Yes, you read that headline correctly. Christmas is being celebrated on other planets, and has special significance on those indiscreetly-named celestial bodies currently being invaded by Ryan Landry’s GOLD DUST ORPHANS.  I laughed my ass off, and so will you! If you like silly, bawdy fun in the holiday spirit, then CHRISTMAS ON URANUS is right up your alley. The Orphans have set up shop in new digs on Broadway–368 West Broadway to be exact, at the South Boston Lithuanian Citizens’ Association (Did those Lithuanians know what they were getting into?).

In this season’s mock-heroic Christmas caper courtesy of the Orphans, Santa has been kidnapped by Uranian dictator Minge the Merkinless (beware revealing costumes once again designed by the anatomically explicit House of Martino) and the Robinson family has set out to rescue him. Naturally they get lost in space, touching down on Venus where no one has arms. They fight their way through a deadly Black Friday on Mars. It’s but a hop, skip and a jump to Pluto where they encounter a race of winged dogs–Ryan’s new pup among them in a stellar cameo. At last weekend’s performance, the pooch greeted the audience with a giant yawn. (Is that dog on sedatives or is he already used to Ryan’s flights of farcical fancy?)

In any case, I promise you won’t fall asleep; the somewhat complicated plot is punctuated by knockout vocals, whimsical production numbers, non-stop puns, all topped off with a sincerely lovely rendition of my favorite Christmas tune “Carol of the Bells,” sung straight by a cast in drag and out. Enjoy. Don’t bring the kids. Do let your hair down. There’s a bar and a great restaurant right downstairs that serves stuffed cabbage and Lithuanian pierogis (I’m half polish. I love anything stuffed.) See “Christmas On Uranus” at the Lithuanian Club Theatre through December 28!

There’s also one more week to see PARADE, an excellent production from Moonbox Productions. This infrequently performed Tony Award- winning musical co-conceived and directed on Broadway by Harold Prince is here ambitiously directly by Jason Modica. It is particularly relevant now in an era where “otherness” continues to split the country and is at the core of every conversation personal, political, social. The same was true in Atlanta near the turn of the century where and when the true story on which this musical is based, took place.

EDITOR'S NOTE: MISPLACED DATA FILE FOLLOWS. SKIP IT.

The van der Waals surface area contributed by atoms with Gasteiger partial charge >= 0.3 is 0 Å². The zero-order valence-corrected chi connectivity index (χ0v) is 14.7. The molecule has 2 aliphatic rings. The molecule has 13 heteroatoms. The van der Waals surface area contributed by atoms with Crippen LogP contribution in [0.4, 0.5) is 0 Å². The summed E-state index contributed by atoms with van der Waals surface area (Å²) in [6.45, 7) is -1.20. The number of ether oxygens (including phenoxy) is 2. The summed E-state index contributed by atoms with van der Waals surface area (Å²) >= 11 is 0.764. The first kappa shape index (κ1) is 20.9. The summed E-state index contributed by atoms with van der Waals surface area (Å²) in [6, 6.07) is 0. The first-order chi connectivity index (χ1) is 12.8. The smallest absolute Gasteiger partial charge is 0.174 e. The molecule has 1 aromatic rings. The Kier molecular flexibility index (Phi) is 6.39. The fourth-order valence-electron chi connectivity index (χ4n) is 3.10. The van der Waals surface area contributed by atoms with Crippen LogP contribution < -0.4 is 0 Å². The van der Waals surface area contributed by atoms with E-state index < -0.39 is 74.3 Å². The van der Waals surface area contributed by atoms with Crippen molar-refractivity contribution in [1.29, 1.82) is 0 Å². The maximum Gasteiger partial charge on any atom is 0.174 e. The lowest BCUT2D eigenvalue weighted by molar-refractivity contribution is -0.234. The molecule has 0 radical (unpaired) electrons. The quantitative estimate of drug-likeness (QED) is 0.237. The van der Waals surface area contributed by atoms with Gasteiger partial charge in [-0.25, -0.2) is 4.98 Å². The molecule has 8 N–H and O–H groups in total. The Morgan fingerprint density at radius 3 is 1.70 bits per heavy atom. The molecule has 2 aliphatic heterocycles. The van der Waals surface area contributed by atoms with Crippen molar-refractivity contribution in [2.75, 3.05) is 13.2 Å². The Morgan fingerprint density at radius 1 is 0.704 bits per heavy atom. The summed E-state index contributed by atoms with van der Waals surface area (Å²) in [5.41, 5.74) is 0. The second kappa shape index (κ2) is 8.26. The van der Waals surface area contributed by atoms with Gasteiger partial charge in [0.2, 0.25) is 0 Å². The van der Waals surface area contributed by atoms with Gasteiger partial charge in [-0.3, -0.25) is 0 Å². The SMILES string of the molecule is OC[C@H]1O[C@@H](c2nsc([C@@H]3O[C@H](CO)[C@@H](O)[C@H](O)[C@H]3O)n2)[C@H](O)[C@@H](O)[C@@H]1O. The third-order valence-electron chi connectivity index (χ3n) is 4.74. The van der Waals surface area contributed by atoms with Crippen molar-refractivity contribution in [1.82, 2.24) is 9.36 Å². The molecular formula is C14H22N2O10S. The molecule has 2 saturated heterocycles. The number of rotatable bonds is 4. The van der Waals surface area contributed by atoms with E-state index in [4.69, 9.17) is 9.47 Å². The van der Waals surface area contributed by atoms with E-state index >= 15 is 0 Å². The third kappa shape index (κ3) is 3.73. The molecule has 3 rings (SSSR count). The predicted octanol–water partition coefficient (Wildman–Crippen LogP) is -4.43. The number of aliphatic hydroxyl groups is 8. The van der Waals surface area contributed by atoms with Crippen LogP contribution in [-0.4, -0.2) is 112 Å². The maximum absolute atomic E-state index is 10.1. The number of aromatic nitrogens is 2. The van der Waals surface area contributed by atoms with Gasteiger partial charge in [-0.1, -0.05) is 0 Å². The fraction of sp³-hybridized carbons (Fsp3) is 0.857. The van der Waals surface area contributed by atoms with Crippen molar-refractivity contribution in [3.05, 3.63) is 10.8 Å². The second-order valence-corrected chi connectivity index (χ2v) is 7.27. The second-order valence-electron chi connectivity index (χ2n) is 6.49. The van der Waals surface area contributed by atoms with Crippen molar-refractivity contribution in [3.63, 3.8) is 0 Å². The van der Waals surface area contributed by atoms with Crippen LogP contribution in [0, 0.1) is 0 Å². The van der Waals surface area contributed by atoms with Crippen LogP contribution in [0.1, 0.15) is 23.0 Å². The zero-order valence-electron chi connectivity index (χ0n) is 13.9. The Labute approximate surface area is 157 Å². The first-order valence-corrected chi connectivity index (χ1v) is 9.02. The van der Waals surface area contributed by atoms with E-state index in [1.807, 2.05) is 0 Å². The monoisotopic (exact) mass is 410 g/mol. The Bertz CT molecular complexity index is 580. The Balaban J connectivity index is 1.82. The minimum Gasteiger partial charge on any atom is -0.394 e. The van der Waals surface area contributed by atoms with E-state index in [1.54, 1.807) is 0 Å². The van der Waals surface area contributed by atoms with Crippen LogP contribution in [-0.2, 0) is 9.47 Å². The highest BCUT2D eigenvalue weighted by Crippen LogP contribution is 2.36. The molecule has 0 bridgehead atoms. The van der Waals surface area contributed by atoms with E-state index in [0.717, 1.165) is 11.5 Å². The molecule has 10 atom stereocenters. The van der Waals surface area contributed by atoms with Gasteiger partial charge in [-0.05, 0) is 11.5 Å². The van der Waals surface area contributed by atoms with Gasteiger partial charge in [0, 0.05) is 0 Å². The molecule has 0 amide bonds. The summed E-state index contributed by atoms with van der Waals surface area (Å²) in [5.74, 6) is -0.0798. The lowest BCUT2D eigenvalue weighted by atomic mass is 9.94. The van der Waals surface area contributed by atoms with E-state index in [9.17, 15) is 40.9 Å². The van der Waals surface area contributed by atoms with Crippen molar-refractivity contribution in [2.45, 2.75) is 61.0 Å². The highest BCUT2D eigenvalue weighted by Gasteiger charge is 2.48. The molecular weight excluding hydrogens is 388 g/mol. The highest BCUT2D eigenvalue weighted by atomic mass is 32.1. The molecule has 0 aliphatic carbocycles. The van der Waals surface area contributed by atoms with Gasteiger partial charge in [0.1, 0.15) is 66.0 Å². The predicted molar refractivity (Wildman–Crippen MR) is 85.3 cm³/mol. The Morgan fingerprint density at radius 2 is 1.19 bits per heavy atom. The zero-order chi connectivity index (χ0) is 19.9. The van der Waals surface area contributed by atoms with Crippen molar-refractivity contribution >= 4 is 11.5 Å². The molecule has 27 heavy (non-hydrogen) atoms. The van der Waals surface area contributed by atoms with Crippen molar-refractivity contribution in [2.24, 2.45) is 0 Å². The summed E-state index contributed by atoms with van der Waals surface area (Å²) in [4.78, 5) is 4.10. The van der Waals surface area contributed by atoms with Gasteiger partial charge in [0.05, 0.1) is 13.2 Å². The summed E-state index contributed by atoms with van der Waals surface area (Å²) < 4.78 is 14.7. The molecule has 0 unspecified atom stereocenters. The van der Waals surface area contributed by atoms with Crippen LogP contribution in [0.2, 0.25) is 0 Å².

Photograph:Sharman Altshuler

On April 26 1913, 13 year-old Mary Phagan was found murdered in the basement of a factory run by Jewish overseer Leo Frank. Frank’s trial made national headlines and was a lightning rod for the burning issues of the day still smoldering from the civil war: racism, antisemitism, poverty, ongoing class and cultural warfare between north and south–all of it fueled by a rabid press and local, scapegoating politicians looking to use the murder to further their own ascendance to power.

Out of this story comes a fiery musical with a poignant lyrical score (Jason Robert Brown), crackling with ragtime rhythms and breaking your heart with bittersweet melodics by way of yiddish folk tunes. The offstage but still visible orchestra (music director Catherine Stornetta) is terrific. Choreography (Kira Troilo ) energizes the action and keeps this tale moving. The set is dominated by a large tree center stage from which hangs a swing and the spirit of the murdered girl. The tree also highlights the alienation suffered by Brooklyn born Leo Frank, rootless in the south; Phil Tayler embodies Frank’s sense of displacement and fear.

Haley K. Clay as Leo’s wife Lucille is charismatic and increasingly authoritative in the role with appropriately piercing vocals; she need only temper her cheery disposition a bit as she visits her distraught husband in prison. Anna Bortnick as Mary Phagan is a fine actress with a soaring voice, and extraordinarily winning in the relatively minor but pivotal role of the murdered girl. Aaron Patterson makes his mark with nimble vocals and a sly smile as duplicitous convict Jim Conley, and Gable Kinsman in his Boston professional debut as an earnest young confederate soldier and Mary’s would-be suitor is an up and comer with a excellent voice. This is a tough play, tackling ugly issues with hard lessons we’ve yet to learn. But this production does them justice. See PARADE at the BCA’s Calderwood, Roberts Studio Theatre through December 28!